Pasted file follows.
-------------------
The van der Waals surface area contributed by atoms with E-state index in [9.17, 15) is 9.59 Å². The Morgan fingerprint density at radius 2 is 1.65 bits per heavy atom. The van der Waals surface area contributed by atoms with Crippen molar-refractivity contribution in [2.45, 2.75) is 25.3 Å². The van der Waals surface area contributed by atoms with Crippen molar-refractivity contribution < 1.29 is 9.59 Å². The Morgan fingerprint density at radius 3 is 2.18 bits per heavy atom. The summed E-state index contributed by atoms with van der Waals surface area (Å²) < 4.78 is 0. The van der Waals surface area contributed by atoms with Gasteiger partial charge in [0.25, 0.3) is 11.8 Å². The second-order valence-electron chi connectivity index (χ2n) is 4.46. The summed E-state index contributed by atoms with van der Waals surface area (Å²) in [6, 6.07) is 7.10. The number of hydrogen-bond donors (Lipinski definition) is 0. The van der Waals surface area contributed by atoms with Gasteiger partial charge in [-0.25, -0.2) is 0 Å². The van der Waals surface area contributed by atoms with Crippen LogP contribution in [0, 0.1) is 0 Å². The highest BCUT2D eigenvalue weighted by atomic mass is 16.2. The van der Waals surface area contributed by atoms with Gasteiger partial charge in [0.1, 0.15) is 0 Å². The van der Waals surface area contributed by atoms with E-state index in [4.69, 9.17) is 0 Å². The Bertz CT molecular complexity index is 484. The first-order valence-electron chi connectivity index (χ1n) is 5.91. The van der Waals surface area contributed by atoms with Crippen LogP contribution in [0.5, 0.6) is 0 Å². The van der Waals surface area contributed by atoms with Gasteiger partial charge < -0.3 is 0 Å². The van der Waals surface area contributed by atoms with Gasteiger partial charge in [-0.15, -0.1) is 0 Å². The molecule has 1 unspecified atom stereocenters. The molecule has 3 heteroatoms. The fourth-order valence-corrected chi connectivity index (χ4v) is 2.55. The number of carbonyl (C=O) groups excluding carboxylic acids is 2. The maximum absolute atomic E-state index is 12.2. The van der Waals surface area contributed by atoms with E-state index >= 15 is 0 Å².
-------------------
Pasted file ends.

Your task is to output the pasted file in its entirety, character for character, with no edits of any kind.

The van der Waals surface area contributed by atoms with E-state index in [9.17, 15) is 9.59 Å². The Morgan fingerprint density at radius 2 is 1.65 bits per heavy atom. The van der Waals surface area contributed by atoms with Crippen molar-refractivity contribution in [2.45, 2.75) is 25.3 Å². The van der Waals surface area contributed by atoms with Crippen molar-refractivity contribution < 1.29 is 9.59 Å². The Morgan fingerprint density at radius 3 is 2.18 bits per heavy atom. The summed E-state index contributed by atoms with van der Waals surface area (Å²) < 4.78 is 0. The van der Waals surface area contributed by atoms with Gasteiger partial charge in [0.25, 0.3) is 11.8 Å². The second-order valence-electron chi connectivity index (χ2n) is 4.46. The summed E-state index contributed by atoms with van der Waals surface area (Å²) in [6, 6.07) is 7.10. The number of hydrogen-bond donors (Lipinski definition) is 0. The van der Waals surface area contributed by atoms with Gasteiger partial charge in [-0.25, -0.2) is 0 Å². The van der Waals surface area contributed by atoms with Crippen LogP contribution in [0, 0.1) is 0 Å². The highest BCUT2D eigenvalue weighted by atomic mass is 16.2. The van der Waals surface area contributed by atoms with Gasteiger partial charge in [0.1, 0.15) is 0 Å². The van der Waals surface area contributed by atoms with E-state index in [4.69, 9.17) is 0 Å². The Bertz CT molecular complexity index is 484. The first-order valence-electron chi connectivity index (χ1n) is 5.91. The van der Waals surface area contributed by atoms with Crippen LogP contribution in [0.5, 0.6) is 0 Å². The van der Waals surface area contributed by atoms with Gasteiger partial charge < -0.3 is 0 Å². The van der Waals surface area contributed by atoms with Gasteiger partial charge in [-0.15, -0.1) is 0 Å². The molecule has 1 unspecified atom stereocenters. The molecule has 3 heteroatoms. The fourth-order valence-corrected chi connectivity index (χ4v) is 2.55. The number of carbonyl (C=O) groups excluding carboxylic acids is 2. The maximum absolute atomic E-state index is 12.2. The van der Waals surface area contributed by atoms with E-state index >= 15 is 0 Å².